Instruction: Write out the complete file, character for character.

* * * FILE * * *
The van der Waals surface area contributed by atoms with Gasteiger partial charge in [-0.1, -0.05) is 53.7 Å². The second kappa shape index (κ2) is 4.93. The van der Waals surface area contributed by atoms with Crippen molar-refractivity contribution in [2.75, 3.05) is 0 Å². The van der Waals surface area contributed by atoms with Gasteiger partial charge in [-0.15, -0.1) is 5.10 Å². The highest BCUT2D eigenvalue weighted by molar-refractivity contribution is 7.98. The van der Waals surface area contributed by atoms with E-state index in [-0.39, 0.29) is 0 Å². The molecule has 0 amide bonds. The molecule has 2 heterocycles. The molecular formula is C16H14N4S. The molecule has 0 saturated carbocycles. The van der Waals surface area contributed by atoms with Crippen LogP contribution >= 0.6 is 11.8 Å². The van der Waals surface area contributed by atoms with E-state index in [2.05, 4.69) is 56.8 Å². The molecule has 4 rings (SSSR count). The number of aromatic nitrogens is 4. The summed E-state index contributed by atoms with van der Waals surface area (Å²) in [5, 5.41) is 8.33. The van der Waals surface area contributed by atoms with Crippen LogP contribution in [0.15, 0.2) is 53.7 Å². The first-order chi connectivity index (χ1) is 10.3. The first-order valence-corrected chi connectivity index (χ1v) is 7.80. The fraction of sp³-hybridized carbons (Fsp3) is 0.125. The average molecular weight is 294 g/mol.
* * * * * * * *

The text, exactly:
The van der Waals surface area contributed by atoms with Gasteiger partial charge in [-0.1, -0.05) is 53.7 Å². The second kappa shape index (κ2) is 4.93. The van der Waals surface area contributed by atoms with Crippen molar-refractivity contribution in [2.75, 3.05) is 0 Å². The van der Waals surface area contributed by atoms with Gasteiger partial charge in [-0.15, -0.1) is 5.10 Å². The highest BCUT2D eigenvalue weighted by molar-refractivity contribution is 7.98. The van der Waals surface area contributed by atoms with E-state index in [-0.39, 0.29) is 0 Å². The molecule has 0 amide bonds. The molecule has 2 heterocycles. The molecular formula is C16H14N4S. The molecule has 0 saturated carbocycles. The van der Waals surface area contributed by atoms with Crippen LogP contribution >= 0.6 is 11.8 Å². The van der Waals surface area contributed by atoms with E-state index in [2.05, 4.69) is 56.8 Å². The molecule has 4 rings (SSSR count). The number of aromatic nitrogens is 4. The summed E-state index contributed by atoms with van der Waals surface area (Å²) in [5, 5.41) is 8.33. The van der Waals surface area contributed by atoms with Crippen LogP contribution in [0.15, 0.2) is 53.7 Å². The first-order chi connectivity index (χ1) is 10.3. The first-order valence-corrected chi connectivity index (χ1v) is 7.80. The fraction of sp³-hybridized carbons (Fsp3) is 0.125. The average molecular weight is 294 g/mol.